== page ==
Hunter was in his 70s at the time of The Grey Fox. He hadn't written a film since the 1950s. He, too, was coming out of darkness to work in a new world. How much of himself did he put into Miner?  
Borsos and Hunter played fast and loose with the facts of Miner's life. For instance, Miner died in prison. In The Grey Fox, Miner escapes one more time. We see him in his prison clothes, wading clumsily through a swamp. Then he finds a little boat we believe was left there by Kate. That's OK. Such a lyrical movie deserves a hopeful ending.

The Grey Fox has never been available on DVD, but it maintains a legacy as a Canadian classic. The Audio-Visual Preservation Trust of Canada, a non-profit organization dedicated to the preservation of Canada's audio-visual heritage, has designated The Grey Fox a "masterwork." Borsos directed a few more movies, including The Mean Season (1985), an excellent crime drama. He died at 41 of leukemia.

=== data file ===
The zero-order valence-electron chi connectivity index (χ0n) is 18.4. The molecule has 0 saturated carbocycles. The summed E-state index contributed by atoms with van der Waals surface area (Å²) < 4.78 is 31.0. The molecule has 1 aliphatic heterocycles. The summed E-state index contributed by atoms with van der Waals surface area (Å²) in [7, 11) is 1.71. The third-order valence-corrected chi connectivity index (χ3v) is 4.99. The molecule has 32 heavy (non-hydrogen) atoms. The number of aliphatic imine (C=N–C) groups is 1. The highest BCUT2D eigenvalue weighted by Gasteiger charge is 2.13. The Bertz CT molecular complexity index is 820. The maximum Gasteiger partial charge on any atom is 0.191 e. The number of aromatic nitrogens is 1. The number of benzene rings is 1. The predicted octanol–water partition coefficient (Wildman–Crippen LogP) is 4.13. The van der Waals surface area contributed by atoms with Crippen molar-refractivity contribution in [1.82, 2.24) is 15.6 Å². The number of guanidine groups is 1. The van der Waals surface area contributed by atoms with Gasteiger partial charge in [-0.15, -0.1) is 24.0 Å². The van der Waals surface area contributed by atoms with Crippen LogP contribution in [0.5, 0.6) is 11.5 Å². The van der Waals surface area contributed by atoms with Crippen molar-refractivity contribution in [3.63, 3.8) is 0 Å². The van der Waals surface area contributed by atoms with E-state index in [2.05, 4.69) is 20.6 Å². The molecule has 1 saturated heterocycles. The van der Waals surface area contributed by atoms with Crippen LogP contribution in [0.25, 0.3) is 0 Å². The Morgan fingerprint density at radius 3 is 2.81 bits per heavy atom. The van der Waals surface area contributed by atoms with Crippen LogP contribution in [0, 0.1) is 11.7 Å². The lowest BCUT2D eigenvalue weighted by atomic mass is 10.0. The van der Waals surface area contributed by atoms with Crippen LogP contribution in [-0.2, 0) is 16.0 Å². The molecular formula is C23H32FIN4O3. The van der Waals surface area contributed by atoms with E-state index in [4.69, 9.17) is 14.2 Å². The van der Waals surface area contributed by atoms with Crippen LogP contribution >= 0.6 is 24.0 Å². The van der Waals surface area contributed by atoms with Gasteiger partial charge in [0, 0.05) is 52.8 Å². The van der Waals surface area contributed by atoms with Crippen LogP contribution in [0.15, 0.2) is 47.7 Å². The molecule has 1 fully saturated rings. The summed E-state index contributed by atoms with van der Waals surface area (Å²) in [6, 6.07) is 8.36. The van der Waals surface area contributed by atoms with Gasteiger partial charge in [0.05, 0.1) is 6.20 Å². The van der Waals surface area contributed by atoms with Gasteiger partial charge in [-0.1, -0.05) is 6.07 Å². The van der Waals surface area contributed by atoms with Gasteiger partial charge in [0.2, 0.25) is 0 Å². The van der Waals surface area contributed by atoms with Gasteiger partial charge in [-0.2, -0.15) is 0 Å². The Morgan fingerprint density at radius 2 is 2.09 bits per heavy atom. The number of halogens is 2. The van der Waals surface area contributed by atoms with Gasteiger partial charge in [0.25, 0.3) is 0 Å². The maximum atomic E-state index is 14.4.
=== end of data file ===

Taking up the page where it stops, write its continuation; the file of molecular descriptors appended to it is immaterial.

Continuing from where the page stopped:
Farnsworth (1920-2000) became a familiar face in movies during the next several years.  He told The Associated Press in 1983, "I guess you might say that The Grey Fox is a kind of Cinderella story for me. When I was a kid, I read in the western magazines about a skinny old guy with a moustache who came out of San Quentin after 30 years for stage robbing and tried his hand and train robbing. Forty-two years later, I end up playing him in a movie. I guess I grew into him."
Hollywood didn't always know how to use Farnsworth. He appeared in some good films like Comes a HorsemanThe Natural, Misery, and The Straight Story. Then again, he also played Dolly Parton's father in Rhinestone. No matter the part, Farnsworth was always a true and steady presence. Like Bill Miner, he was a professional.


  1. Excellent tribute to a superb film. A pleasure to read. Thank you!